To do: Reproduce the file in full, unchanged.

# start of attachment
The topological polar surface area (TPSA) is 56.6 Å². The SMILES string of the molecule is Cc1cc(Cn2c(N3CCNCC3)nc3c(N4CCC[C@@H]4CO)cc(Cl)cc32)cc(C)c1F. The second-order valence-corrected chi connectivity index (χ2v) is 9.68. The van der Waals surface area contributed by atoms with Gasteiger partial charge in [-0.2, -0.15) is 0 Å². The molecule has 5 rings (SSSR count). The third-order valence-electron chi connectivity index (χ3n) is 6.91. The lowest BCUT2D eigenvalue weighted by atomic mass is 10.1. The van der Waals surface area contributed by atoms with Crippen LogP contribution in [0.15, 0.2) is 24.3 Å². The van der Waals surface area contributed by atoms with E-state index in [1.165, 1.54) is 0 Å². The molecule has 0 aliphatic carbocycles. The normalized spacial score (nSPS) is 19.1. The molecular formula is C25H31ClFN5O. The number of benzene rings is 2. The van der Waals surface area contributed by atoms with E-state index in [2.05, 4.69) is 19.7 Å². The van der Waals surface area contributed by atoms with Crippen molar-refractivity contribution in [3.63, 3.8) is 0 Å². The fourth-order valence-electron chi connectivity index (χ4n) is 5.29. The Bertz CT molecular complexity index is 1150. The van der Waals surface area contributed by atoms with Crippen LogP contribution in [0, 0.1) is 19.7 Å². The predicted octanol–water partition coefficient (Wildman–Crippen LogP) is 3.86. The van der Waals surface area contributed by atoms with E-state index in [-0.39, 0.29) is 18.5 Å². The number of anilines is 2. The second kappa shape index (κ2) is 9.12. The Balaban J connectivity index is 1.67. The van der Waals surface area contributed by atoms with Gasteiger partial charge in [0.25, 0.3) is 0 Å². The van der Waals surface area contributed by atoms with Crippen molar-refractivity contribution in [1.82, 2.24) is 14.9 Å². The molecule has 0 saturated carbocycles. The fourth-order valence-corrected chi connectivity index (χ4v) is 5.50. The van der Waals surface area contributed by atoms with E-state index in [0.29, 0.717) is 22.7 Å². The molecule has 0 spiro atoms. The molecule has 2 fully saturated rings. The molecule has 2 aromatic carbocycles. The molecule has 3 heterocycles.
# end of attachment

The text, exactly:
The topological polar surface area (TPSA) is 56.6 Å². The SMILES string of the molecule is Cc1cc(Cn2c(N3CCNCC3)nc3c(N4CCC[C@@H]4CO)cc(Cl)cc32)cc(C)c1F. The second-order valence-corrected chi connectivity index (χ2v) is 9.68. The van der Waals surface area contributed by atoms with Gasteiger partial charge in [-0.2, -0.15) is 0 Å². The molecule has 5 rings (SSSR count). The third-order valence-electron chi connectivity index (χ3n) is 6.91. The lowest BCUT2D eigenvalue weighted by atomic mass is 10.1. The van der Waals surface area contributed by atoms with Crippen LogP contribution in [0.15, 0.2) is 24.3 Å². The van der Waals surface area contributed by atoms with E-state index in [1.165, 1.54) is 0 Å². The molecule has 0 aliphatic carbocycles. The normalized spacial score (nSPS) is 19.1. The molecular formula is C25H31ClFN5O. The number of benzene rings is 2. The van der Waals surface area contributed by atoms with E-state index in [2.05, 4.69) is 19.7 Å². The van der Waals surface area contributed by atoms with Crippen molar-refractivity contribution in [3.63, 3.8) is 0 Å². The fourth-order valence-electron chi connectivity index (χ4n) is 5.29. The Bertz CT molecular complexity index is 1150. The van der Waals surface area contributed by atoms with Crippen LogP contribution in [0, 0.1) is 19.7 Å². The predicted octanol–water partition coefficient (Wildman–Crippen LogP) is 3.86. The van der Waals surface area contributed by atoms with E-state index in [-0.39, 0.29) is 18.5 Å². The number of anilines is 2. The second kappa shape index (κ2) is 9.12. The Balaban J connectivity index is 1.67. The van der Waals surface area contributed by atoms with Gasteiger partial charge in [0.25, 0.3) is 0 Å². The van der Waals surface area contributed by atoms with Crippen molar-refractivity contribution in [1.82, 2.24) is 14.9 Å². The molecule has 0 saturated carbocycles. The fourth-order valence-corrected chi connectivity index (χ4v) is 5.50. The van der Waals surface area contributed by atoms with E-state index in [0.29, 0.717) is 22.7 Å². The molecule has 0 spiro atoms. The molecule has 2 fully saturated rings. The molecule has 2 aromatic carbocycles. The molecule has 3 heterocycles.